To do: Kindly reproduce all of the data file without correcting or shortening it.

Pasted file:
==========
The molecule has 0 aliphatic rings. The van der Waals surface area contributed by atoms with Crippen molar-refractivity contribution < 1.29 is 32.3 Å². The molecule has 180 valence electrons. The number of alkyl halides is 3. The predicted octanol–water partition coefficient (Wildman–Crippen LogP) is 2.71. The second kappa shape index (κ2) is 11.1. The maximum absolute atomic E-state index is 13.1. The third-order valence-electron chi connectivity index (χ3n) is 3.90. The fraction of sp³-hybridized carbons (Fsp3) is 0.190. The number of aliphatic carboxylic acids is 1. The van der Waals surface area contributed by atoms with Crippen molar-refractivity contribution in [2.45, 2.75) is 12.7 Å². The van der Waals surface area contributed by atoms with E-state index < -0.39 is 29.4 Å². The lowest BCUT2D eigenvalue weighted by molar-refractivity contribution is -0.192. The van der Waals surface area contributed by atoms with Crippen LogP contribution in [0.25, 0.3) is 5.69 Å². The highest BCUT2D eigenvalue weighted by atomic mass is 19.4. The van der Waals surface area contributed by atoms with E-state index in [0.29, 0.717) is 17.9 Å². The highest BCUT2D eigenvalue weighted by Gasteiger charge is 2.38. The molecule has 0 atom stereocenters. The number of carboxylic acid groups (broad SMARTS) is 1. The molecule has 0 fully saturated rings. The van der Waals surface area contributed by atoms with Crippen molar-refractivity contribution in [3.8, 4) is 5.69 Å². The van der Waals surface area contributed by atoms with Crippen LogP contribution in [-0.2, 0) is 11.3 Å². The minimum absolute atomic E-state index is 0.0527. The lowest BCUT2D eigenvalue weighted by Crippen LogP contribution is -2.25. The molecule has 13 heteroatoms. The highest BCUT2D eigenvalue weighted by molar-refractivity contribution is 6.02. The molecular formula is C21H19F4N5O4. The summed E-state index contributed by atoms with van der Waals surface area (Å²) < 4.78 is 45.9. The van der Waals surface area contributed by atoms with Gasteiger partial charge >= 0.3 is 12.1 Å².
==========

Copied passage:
The molecule has 0 aliphatic rings. The van der Waals surface area contributed by atoms with Crippen molar-refractivity contribution < 1.29 is 32.3 Å². The molecule has 180 valence electrons. The number of alkyl halides is 3. The predicted octanol–water partition coefficient (Wildman–Crippen LogP) is 2.71. The second kappa shape index (κ2) is 11.1. The maximum absolute atomic E-state index is 13.1. The third-order valence-electron chi connectivity index (χ3n) is 3.90. The fraction of sp³-hybridized carbons (Fsp3) is 0.190. The number of aliphatic carboxylic acids is 1. The van der Waals surface area contributed by atoms with Crippen molar-refractivity contribution in [2.45, 2.75) is 12.7 Å². The van der Waals surface area contributed by atoms with E-state index < -0.39 is 29.4 Å². The lowest BCUT2D eigenvalue weighted by molar-refractivity contribution is -0.192. The van der Waals surface area contributed by atoms with Crippen LogP contribution in [0.25, 0.3) is 5.69 Å². The highest BCUT2D eigenvalue weighted by atomic mass is 19.4. The van der Waals surface area contributed by atoms with E-state index in [0.29, 0.717) is 17.9 Å². The highest BCUT2D eigenvalue weighted by Gasteiger charge is 2.38. The molecule has 0 atom stereocenters. The number of carboxylic acid groups (broad SMARTS) is 1. The molecule has 0 fully saturated rings. The van der Waals surface area contributed by atoms with Crippen molar-refractivity contribution in [3.8, 4) is 5.69 Å². The van der Waals surface area contributed by atoms with Crippen LogP contribution in [-0.2, 0) is 11.3 Å². The minimum absolute atomic E-state index is 0.0527. The lowest BCUT2D eigenvalue weighted by Crippen LogP contribution is -2.25. The molecule has 13 heteroatoms. The highest BCUT2D eigenvalue weighted by molar-refractivity contribution is 6.02. The molecular formula is C21H19F4N5O4. The summed E-state index contributed by atoms with van der Waals surface area (Å²) < 4.78 is 45.9. The van der Waals surface area contributed by atoms with Gasteiger partial charge >= 0.3 is 12.1 Å².